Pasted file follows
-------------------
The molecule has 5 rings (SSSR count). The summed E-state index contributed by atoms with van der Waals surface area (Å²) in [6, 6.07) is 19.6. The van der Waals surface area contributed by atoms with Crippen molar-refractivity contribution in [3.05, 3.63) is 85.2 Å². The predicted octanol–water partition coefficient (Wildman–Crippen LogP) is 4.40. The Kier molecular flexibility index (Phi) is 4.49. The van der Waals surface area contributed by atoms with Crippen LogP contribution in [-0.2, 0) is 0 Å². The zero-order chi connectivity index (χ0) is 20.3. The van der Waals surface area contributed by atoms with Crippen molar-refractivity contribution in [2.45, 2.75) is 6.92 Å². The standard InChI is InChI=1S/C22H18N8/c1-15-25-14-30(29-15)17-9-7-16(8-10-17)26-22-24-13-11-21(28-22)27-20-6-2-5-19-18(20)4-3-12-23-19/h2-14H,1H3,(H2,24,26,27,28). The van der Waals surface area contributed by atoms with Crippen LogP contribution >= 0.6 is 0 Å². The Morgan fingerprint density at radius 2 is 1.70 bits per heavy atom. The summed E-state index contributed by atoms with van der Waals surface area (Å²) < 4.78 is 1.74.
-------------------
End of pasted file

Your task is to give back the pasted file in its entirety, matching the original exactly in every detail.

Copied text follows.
The molecule has 5 rings (SSSR count). The summed E-state index contributed by atoms with van der Waals surface area (Å²) in [6, 6.07) is 19.6. The van der Waals surface area contributed by atoms with Crippen molar-refractivity contribution in [3.05, 3.63) is 85.2 Å². The predicted octanol–water partition coefficient (Wildman–Crippen LogP) is 4.40. The Kier molecular flexibility index (Phi) is 4.49. The van der Waals surface area contributed by atoms with Crippen LogP contribution in [-0.2, 0) is 0 Å². The zero-order chi connectivity index (χ0) is 20.3. The van der Waals surface area contributed by atoms with Crippen molar-refractivity contribution in [2.45, 2.75) is 6.92 Å². The standard InChI is InChI=1S/C22H18N8/c1-15-25-14-30(29-15)17-9-7-16(8-10-17)26-22-24-13-11-21(28-22)27-20-6-2-5-19-18(20)4-3-12-23-19/h2-14H,1H3,(H2,24,26,27,28). The van der Waals surface area contributed by atoms with Crippen LogP contribution >= 0.6 is 0 Å². The Morgan fingerprint density at radius 2 is 1.70 bits per heavy atom. The summed E-state index contributed by atoms with van der Waals surface area (Å²) < 4.78 is 1.74.